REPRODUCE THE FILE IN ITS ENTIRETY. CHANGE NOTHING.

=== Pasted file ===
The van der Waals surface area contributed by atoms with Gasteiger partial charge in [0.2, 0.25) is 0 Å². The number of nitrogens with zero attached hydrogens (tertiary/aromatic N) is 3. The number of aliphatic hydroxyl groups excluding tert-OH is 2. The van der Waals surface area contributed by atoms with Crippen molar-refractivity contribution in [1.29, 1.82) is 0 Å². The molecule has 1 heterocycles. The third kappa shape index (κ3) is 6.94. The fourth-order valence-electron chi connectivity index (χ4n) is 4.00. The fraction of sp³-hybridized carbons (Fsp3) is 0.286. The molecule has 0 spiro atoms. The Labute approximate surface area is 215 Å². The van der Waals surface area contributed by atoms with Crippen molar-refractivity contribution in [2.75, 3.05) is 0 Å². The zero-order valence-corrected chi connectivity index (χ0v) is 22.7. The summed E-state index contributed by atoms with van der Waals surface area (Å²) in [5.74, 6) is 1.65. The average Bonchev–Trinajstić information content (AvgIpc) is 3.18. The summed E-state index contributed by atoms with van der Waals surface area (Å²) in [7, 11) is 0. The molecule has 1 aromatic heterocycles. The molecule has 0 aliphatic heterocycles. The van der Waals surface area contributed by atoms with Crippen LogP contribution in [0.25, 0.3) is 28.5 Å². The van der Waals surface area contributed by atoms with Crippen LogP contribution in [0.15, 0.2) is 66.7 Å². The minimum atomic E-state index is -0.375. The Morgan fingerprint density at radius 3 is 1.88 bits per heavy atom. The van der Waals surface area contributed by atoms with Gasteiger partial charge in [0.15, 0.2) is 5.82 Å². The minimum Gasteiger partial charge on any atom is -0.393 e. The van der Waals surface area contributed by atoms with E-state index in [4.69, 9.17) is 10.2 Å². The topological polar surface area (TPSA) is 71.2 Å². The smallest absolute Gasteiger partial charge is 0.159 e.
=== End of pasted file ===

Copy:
The van der Waals surface area contributed by atoms with Gasteiger partial charge in [0.2, 0.25) is 0 Å². The number of nitrogens with zero attached hydrogens (tertiary/aromatic N) is 3. The number of aliphatic hydroxyl groups excluding tert-OH is 2. The van der Waals surface area contributed by atoms with Crippen molar-refractivity contribution in [1.29, 1.82) is 0 Å². The molecule has 1 heterocycles. The third kappa shape index (κ3) is 6.94. The fourth-order valence-electron chi connectivity index (χ4n) is 4.00. The fraction of sp³-hybridized carbons (Fsp3) is 0.286. The molecule has 0 spiro atoms. The Labute approximate surface area is 215 Å². The van der Waals surface area contributed by atoms with Crippen molar-refractivity contribution in [2.75, 3.05) is 0 Å². The zero-order valence-corrected chi connectivity index (χ0v) is 22.7. The summed E-state index contributed by atoms with van der Waals surface area (Å²) in [5.74, 6) is 1.65. The average Bonchev–Trinajstić information content (AvgIpc) is 3.18. The summed E-state index contributed by atoms with van der Waals surface area (Å²) in [7, 11) is 0. The molecule has 1 aromatic heterocycles. The molecule has 0 aliphatic heterocycles. The van der Waals surface area contributed by atoms with Crippen LogP contribution in [0.25, 0.3) is 28.5 Å². The van der Waals surface area contributed by atoms with Crippen LogP contribution in [0.15, 0.2) is 66.7 Å². The minimum atomic E-state index is -0.375. The Morgan fingerprint density at radius 3 is 1.88 bits per heavy atom. The van der Waals surface area contributed by atoms with Gasteiger partial charge in [0.15, 0.2) is 5.82 Å². The minimum Gasteiger partial charge on any atom is -0.393 e. The van der Waals surface area contributed by atoms with E-state index in [4.69, 9.17) is 10.2 Å². The topological polar surface area (TPSA) is 71.2 Å². The smallest absolute Gasteiger partial charge is 0.159 e.